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A Wicker Basket

Written by: Robert Creeley | Biography
 Comes the time when it's later
and onto your table the headwaiter
puts the bill, and very soon after
rings out the sound of lively laughter--

Picking up change, hands like a walrus,
and a face like a barndoor's,
and a head without any apparent size,
nothing but two eyes--

So that's you, man,
or me. I make it as I can,
I pick up, I go
faster than they know--

Out the door, the street like a night,
any night, and no one in sight,
but then, well, there she is,
old friend Liz--

And she opens the door of her cadillac,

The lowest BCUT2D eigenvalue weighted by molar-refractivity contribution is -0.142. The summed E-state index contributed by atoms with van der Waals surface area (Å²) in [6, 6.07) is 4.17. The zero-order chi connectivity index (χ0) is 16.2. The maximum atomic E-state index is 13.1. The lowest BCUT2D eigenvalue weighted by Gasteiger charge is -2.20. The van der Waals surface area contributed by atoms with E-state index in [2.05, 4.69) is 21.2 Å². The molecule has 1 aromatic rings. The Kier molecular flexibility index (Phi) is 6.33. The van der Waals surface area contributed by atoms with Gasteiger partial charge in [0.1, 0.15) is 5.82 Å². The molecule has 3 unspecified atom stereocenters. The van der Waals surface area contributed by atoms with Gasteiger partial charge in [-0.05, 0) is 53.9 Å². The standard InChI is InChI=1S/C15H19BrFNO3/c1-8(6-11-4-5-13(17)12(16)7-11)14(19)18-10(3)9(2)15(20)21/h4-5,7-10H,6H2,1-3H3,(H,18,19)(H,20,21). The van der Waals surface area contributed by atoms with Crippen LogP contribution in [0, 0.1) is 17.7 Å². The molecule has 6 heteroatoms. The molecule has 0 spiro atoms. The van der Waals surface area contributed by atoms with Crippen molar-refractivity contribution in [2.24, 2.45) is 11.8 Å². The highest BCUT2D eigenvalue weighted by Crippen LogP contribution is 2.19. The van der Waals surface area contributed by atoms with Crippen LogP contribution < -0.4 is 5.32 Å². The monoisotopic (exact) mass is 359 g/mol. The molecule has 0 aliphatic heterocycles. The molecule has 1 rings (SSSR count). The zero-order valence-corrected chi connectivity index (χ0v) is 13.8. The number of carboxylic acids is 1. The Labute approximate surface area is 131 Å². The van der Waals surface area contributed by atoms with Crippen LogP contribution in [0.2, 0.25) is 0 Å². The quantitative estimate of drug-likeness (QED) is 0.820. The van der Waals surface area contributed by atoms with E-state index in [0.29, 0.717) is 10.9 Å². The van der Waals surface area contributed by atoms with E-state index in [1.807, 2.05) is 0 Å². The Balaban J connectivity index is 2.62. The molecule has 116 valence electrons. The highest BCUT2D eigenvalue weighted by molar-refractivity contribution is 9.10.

I step in back,
and we're gone.
She turns me on--

There are very huge stars, man, in the sky,
and from somewhere very far off someone hands
 me a slice of apple pie,
with a gob of white, white ice cream on top of it,
and I eat it--

Slowly. And while certainly
they are laughing at me, and all around me is racket
of these cats not making it, I make it

in my wicker basket.



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